The Scary Client

Oh boy, they are mad. Unreasonably mad. You’re not even sure about what. All you did was diagnose a flea infestation on their dog and tell them you’d be sending home the appropriate treatment. The client seemed so friendly this morning. However, while discharging the patient you’re suddenly getting chewed out because they claim their dog picked up the fleas while at the practice and that you have the capitalistic, greedy nerve to try to sell them a treatment! Don’t you even CARE about animals?

Backed against the exam room wall, your eyes widen as you watch this client morph into some kind of demon. Unfortunately, your mind fails to deliver to your mouth all the burning comebacks that it will conjure in the middle of the night thereby uselessly robbing you of much-needed sleep. Instead, you stand there speechless.

First of all, keep your cool. Even though the angry client is hurling their inner cauldron of stress at you, exorcist style, the source is rarely you. It’s everything else in their life. Even with the angriest of clients, empathy is the best approach. Listen to their tirade long enough to allow them expression, then calmly ask them how you can help. When they have to answer a question, it often stops the rant dead in its tracks and diffuses the tension. If it gets too out of hand, call the practice manager…or a priest.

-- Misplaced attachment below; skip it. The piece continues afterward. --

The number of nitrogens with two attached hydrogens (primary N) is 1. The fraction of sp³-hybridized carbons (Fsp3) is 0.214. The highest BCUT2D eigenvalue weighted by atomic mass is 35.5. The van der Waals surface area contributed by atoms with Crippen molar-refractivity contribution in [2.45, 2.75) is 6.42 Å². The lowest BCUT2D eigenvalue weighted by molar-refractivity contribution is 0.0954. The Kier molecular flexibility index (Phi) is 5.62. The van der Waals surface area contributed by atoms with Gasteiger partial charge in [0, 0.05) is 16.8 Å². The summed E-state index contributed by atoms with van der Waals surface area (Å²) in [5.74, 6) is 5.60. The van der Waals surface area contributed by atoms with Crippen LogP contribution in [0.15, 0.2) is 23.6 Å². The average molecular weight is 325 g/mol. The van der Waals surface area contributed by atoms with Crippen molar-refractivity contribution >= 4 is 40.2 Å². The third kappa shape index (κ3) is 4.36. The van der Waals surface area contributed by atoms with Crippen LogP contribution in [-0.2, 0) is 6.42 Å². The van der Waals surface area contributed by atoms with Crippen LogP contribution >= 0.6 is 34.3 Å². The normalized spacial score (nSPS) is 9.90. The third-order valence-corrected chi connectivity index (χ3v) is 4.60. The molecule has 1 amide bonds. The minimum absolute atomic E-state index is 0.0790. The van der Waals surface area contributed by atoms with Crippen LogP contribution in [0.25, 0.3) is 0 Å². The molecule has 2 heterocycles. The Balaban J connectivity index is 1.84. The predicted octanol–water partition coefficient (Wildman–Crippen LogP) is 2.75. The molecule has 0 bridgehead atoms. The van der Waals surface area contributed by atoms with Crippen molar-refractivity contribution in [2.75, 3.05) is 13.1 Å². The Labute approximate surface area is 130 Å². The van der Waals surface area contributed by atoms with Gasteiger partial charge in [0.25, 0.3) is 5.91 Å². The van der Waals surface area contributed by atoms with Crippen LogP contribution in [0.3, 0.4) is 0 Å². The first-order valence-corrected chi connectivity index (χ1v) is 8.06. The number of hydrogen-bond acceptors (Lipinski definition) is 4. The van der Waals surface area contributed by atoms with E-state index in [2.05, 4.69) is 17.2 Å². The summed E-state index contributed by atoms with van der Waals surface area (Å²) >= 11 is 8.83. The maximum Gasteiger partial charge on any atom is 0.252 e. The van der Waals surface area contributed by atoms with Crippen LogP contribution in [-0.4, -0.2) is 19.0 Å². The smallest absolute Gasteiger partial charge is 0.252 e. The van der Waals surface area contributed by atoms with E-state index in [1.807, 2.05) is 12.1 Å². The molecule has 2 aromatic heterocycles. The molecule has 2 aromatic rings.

The Scary Case

You’ve just started getting a hang of the workflow at this new practice. The clients are nice, the cases interesting, the staff is helpful, and the minor anxiety that pestered you earlier in the day has subsided. Then you hear it… “I NEED A DOCTOR!” Adrenaline surges through your system as the tech lays a mangled dog on the treatment table. The injuries are severe and the anatomy partially unrecognizable. Fear momentarily freezes your limbs, dulls your brain, and blurs your vision and that vampire of confidence whispers in your ear that you don’t know what to do.

But you do know what to do. Take a deep breath and remember your ABC’s and evaluate airway, breathing, circulation, and mental status. Both the dog’s and your own. Then you can calmly, and deliberately start using the tools of your trade to save the patient. It’s easy to freak out with truly emergent cases and momentarily forget your training. However, it’s there and sometimes all it takes is a deep breath and a quick wooden stake to the heart of that lurking confidence sucker.

Also, don’t forget that you can call for assistance. Have a staff member call a local emergency or specialty center and ask to speak to an emergency vet or critical care specialist. In general, your colleagues will be happy to provide advice and walk you through complicated cases.


As veterinarians, we must be courageous every day as we problem-solve to take care of our patients and clients. And as relief veterinarians, we do the same but often without the back up of a familiar location and team. You can do this, no matter what terrifying scenario is thrown at you. Just pull out those wooden stakes and silver bullets and scare off those confidence robbing ghouls. Then go save some animals!

Happy Halloween!